A character who everyone thinks to talk about themselves but actually can't stand being in large social settings because of the overstimulation from conversation. They don't show up to large social gatherings, or they do show up and always seem a lot more reserved than when they're with the group traveling.

A character who actually has allergies. They get really upset because the meal had peanuts in it, then leave and come back. The group doesn't understand why they were so prissy about it, but actually they just barfed it up and were too proud to ask for help or let others see them in a weak state, so they just act annoyed and tell others to be more careful next time.

A character who is surprised to find other people can afford to not use a wheelchair without sacrificing a lot of energy. They're very mad and insist that this is the norm, but others say that's not their situation.

A character who is a known genius has horrible spelling/often pronounces certain words oddly (not quite a accent, they just say "rendezvous" like it rhymes with "Ben says mouse") due to their learning disability. They're secretly embarrassed, but everyone laughs it over and finds it endearing.

2. Characters who are very chill and underrated and comfortable being in the background and who put up with the egotistic protagonist's constant bragging are probably going to be extremely modest about their impressive abilities/secret. Therefore, you can just hint at their abilities with minor impressive feats that slip under the radar.

That character with an accent who everyone treats as a token ethnic friend actually has an IQ of 160? Maybe they correct someone (possibly, the arrogant person who is used to dominating and shutting down the argument) on some obscure fact. Or they laugh at jokes that only academics would understand (initially, everyone might assume they just laughed even though they don't understand it cause they're basic like that, but it turns out they actually understand it all along).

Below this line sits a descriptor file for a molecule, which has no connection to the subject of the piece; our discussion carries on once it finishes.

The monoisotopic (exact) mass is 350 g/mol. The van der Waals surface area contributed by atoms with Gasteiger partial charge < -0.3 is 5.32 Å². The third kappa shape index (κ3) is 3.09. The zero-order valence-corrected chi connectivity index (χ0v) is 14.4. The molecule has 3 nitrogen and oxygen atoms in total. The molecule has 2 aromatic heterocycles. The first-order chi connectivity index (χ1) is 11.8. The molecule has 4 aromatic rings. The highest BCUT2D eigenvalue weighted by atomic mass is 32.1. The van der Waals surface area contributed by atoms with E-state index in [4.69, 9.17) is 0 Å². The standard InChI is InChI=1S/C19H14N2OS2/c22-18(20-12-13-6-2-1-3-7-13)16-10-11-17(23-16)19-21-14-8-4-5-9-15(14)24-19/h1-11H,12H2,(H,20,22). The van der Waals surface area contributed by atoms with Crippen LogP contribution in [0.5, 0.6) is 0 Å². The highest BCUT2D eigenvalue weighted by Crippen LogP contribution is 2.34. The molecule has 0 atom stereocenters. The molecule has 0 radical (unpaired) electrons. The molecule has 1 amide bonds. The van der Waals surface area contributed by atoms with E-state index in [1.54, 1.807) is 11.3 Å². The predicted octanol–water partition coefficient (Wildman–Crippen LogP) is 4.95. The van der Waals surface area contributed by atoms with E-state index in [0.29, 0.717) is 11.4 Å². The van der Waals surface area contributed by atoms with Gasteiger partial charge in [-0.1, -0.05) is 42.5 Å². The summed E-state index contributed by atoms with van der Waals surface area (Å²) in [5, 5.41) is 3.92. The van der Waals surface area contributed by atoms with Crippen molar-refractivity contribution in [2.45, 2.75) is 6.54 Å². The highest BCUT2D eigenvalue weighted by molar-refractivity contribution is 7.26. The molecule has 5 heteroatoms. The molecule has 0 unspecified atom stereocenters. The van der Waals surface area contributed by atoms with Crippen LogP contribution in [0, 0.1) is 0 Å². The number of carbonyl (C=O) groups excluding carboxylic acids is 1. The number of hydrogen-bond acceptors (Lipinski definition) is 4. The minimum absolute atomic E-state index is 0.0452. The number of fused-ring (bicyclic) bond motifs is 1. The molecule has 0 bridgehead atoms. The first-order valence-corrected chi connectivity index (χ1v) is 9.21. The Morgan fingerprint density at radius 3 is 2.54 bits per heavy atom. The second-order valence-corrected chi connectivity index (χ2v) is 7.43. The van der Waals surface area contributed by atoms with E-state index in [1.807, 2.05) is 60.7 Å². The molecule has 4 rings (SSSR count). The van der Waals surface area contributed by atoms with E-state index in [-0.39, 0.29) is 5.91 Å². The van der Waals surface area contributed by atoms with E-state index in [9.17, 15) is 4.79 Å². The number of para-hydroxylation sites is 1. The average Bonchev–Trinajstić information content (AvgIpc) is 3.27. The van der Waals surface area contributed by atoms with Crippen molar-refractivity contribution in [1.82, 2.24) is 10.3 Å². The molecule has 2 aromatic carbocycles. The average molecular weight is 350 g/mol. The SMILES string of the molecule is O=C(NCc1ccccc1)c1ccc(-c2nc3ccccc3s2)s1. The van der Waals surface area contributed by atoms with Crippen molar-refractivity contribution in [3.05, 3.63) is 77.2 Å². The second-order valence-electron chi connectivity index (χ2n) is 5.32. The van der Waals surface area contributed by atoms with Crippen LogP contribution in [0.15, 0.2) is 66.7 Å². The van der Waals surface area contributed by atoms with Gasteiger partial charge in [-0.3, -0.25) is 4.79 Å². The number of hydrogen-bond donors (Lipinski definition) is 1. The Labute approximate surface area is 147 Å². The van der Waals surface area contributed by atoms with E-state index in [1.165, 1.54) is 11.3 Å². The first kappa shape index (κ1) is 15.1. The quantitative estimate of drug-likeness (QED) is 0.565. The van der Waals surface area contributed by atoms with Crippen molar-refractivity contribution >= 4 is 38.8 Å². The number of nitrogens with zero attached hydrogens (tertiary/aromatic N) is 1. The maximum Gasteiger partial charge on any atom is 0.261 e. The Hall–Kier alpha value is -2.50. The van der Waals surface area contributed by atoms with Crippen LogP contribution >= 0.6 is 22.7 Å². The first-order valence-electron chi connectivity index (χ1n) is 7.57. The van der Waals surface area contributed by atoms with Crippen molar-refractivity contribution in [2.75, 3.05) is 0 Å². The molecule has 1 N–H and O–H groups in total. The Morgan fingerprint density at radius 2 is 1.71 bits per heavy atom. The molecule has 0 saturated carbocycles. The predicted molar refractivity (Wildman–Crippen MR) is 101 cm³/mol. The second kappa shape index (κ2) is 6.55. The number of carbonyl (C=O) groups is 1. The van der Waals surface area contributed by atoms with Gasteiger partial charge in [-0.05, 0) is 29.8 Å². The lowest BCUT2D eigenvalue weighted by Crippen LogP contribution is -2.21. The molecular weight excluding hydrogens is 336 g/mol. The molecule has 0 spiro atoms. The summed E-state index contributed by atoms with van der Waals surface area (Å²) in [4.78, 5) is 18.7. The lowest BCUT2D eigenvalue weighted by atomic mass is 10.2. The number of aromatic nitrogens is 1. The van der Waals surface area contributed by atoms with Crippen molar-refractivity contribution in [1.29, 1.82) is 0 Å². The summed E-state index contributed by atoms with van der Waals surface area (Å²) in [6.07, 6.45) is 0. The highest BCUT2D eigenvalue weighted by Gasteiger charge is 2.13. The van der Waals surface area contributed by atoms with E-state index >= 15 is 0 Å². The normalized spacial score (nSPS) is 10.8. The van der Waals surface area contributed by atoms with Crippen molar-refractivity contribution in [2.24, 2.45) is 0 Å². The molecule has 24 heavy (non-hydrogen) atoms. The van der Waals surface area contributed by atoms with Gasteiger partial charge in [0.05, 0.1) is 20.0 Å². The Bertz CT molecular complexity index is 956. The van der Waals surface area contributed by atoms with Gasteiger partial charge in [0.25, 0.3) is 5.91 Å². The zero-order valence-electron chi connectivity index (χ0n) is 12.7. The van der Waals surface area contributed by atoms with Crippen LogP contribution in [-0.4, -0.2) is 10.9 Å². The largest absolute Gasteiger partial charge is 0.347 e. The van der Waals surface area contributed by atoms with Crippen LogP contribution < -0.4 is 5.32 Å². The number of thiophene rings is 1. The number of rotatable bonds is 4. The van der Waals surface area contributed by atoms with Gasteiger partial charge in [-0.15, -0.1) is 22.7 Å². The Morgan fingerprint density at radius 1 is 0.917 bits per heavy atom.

Is actually ambidextrous/worked as a jester for a few years? They just casually juggle their sword when bored. Also, can blow balloon animals and comes up with really good jokes to entertain the group.

Used to work as a cook at a soup kitchen/for career purposes? They offer to take the cook's place for one evening and everyone is surprised when the food doesn't suck but is like, really really good.

Has a prosthetic eye/limb? Wait why didn't they mention it before? Eh, it just never came up. Or they didn't find it relevant then, until now that their prosthetic part is lost/stuck/requires external help/they felt like talking about it just now.

Secretly a polyglot? Everyone fusses over how to translate a rune, but they walk over and translate it no problem. Everyone is so relieved they don't even bother asking questions about how they know it and focus on the next step.

A character who actually has an autoimmune disease or diabetes or use antidepressants. Nobody really noticed it cause they're always cheerful but one day they miss their meds and are concerned. Everyone is surprised, but helps them look for them nonetheless.

A character who was always a pleasant friend is gay, and didn't come out even when someone else came out cause they don't really see their sexuality as something particularly unusual.

A character who does a lot of dumb shit yet actually knows a lot of stuff that normal people don't because they graduated from Harvard (again, Rebecca Bunch).

A character who just has super strength (they don't have any difficulty lugging huge weights or they can throw a ball so hard it breaks something, without even trying).